In a release Wednesday, the city said that about 10 years ago, Madison created an accessible taxi ordinance. Since then, demand for the service increased steadily with Union Cab providing 10,000 rides in 2013; a 125-percent increase from 2012. Due to the continuing rise in demand for improved accessible taxi services, the commission is investigating whether needs for the service are being met.

The commission asked residents to consider:

Common council stops Mansion Hill redevelopment

Common council stops Mansion Hill redevelopment

The Madison Common Council upheld a ruling by the City Landmarks Commission early Wednesday morning to halt a redevelopment project in the Mansion Hill Historic District.

Steve Brown Apartments wants to knock down the 10-story Highlander building and other structures to make room for three five-story buildings in the 100 block of Gilman Street.

The landmarks commission said it was out of scale and the council upheld their ruling after debating until 2 a.m. Wednesday morning during the Tuesday-night meeting.

A statement from Steve Brown CEO Margaret Watson said the company is saddened by the council's decision.

"Ultimately we believe that the city will discover that if it is serious about preserving its historic spaces, it will modernize the ordinances," Watson said. "We are concerned about the need to keep the district healthy and intent to examine these issues in depth."

Students compete in high school mock trial semifinals

Students compete in high school mock trial semifinals

Teams from 16 Wisconsin high schools will compete in the Wisconsin High School Mock Trial Semifinals at the Dane County Courthouse in Madison on Sunday, March 9, at 8 a.m.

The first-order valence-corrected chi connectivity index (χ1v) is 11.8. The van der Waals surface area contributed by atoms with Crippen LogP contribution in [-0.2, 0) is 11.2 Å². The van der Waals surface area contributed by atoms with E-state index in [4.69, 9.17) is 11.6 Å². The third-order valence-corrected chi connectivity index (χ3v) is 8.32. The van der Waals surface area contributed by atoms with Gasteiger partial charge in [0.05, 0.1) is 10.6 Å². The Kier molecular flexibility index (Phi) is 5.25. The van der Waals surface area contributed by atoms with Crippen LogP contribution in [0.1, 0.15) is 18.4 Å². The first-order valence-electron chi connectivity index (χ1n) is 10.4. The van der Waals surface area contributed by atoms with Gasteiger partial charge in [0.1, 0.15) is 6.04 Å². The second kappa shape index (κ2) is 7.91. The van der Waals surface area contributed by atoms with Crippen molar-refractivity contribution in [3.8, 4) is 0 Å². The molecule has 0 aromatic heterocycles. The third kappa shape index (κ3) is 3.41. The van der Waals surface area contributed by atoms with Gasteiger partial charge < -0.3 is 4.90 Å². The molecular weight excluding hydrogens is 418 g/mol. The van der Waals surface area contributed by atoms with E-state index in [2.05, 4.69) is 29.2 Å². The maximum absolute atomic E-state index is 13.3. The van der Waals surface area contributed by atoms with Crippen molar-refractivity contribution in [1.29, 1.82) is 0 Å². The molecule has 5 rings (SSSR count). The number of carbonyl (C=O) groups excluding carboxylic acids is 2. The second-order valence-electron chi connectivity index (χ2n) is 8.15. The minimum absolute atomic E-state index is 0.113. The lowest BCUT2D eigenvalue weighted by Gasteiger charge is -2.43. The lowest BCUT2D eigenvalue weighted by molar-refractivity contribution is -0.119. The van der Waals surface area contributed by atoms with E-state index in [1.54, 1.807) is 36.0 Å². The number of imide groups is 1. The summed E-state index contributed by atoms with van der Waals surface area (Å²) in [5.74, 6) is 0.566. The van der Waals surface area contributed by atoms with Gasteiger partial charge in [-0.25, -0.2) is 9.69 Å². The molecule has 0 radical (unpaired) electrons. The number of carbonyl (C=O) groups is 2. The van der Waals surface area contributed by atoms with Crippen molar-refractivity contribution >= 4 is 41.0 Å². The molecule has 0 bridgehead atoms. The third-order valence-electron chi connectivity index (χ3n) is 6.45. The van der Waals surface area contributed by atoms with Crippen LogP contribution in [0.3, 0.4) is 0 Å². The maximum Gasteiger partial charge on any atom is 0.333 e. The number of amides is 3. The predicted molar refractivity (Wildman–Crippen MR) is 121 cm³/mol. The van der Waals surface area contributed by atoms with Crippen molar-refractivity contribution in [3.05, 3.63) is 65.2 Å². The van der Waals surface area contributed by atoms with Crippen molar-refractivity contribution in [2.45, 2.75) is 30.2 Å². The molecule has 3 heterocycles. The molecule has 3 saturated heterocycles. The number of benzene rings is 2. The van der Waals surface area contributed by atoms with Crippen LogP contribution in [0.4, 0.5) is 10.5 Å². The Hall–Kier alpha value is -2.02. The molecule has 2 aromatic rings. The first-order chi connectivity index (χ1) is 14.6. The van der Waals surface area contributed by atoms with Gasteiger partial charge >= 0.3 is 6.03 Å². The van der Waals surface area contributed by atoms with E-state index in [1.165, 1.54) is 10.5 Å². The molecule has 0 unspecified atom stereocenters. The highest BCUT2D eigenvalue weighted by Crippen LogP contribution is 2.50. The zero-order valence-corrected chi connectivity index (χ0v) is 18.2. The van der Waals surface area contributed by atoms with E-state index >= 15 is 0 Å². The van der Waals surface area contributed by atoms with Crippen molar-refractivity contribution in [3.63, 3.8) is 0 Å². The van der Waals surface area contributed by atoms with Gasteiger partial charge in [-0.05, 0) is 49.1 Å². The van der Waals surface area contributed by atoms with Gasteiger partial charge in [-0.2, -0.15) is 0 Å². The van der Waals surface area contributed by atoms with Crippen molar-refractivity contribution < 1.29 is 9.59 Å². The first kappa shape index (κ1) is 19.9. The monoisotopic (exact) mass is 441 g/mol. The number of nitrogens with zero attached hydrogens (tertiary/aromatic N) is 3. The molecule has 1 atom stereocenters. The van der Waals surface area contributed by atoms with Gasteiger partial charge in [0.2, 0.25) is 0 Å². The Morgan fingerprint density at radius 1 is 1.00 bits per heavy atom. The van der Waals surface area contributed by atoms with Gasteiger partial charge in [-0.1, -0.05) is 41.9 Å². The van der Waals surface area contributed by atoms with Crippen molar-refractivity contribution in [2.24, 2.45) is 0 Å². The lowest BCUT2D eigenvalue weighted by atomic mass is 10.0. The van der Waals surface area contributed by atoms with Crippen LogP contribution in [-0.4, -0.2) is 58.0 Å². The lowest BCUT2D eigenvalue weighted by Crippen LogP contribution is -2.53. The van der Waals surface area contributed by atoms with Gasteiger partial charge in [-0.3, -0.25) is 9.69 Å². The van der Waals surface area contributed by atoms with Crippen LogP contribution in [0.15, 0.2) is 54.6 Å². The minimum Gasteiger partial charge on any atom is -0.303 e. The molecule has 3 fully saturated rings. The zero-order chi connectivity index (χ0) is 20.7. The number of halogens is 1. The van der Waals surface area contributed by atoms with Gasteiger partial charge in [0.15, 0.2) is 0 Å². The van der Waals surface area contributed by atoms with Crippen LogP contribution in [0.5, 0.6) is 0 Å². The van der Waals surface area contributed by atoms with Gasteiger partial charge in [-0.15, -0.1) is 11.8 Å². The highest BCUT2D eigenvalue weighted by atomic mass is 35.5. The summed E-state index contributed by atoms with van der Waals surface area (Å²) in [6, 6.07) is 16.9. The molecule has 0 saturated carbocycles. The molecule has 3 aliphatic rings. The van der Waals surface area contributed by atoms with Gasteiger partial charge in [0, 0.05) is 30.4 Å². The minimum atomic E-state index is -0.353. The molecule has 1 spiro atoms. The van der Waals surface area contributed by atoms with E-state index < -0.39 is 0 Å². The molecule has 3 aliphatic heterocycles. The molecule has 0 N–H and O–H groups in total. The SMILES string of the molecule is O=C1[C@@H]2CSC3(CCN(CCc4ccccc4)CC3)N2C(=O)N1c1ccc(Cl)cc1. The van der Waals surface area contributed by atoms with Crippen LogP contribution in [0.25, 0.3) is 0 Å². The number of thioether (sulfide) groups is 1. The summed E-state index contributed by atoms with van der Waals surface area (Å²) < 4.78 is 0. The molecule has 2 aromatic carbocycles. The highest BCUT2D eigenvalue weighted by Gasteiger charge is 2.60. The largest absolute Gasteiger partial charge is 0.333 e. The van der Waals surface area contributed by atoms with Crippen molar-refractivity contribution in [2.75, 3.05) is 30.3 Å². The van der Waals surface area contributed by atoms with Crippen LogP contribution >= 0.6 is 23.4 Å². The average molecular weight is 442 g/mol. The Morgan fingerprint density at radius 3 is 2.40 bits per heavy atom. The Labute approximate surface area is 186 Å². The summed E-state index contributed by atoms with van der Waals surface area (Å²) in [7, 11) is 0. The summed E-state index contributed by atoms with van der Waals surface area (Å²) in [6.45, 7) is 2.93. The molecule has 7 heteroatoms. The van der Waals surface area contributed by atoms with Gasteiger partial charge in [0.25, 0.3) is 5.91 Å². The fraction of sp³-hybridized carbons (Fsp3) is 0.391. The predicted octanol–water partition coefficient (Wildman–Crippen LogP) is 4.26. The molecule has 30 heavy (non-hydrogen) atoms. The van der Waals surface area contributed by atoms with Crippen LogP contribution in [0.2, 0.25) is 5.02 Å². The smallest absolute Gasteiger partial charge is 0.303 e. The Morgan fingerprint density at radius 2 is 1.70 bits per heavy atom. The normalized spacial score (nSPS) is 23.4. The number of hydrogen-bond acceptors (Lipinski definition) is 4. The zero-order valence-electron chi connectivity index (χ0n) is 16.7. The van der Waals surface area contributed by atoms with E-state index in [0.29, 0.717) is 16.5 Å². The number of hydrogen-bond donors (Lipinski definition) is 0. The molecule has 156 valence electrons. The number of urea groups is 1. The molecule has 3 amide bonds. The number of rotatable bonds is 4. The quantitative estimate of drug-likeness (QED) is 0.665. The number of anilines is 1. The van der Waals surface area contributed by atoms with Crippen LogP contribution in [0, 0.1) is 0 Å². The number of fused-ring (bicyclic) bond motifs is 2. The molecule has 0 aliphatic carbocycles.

The Mock Trial program provides high school students with an opportunity to act as attorneys and witnesses in a court case developed by State Bar members. In teams, students argue a criminal case before a panel of volunteer attorneys and judges in the regional competitions.

The two finalists will compete for the state title on Monday. The state winner will advance to the National Mock Trial Competition, which will also be held in Madison this May.

Students from the following schools will be participating in the semifinals:

County, city discuss possible day shelter for homeless

County, city discuss possible day shelter for homeless

Dane County could make a deal on a new permanent day shelter for the homeless in the next couple of weeks.

Officials said the push for finding a place for the homeless is because there are so many people still trying to get on their feet after the recession.

The ideal location would be in the immediate downtown area so the homeless can have quick access to services to help them get jobs and get back on their feet. But as the real estate market bounces back, properties that fit the county's needs and fit into the $600,000 budget have been scarce.

As a result, their focus has turned to properties some distance from the city center, like the MARC East building on Lien Road.

"Part of the answer is that the homeless are everywhere in Dane County and everywhere in the city of Madison. But there are many services that are centralized in the central part of Madison, and a building like MARC would require a substantial transportation plan," Hendrick said.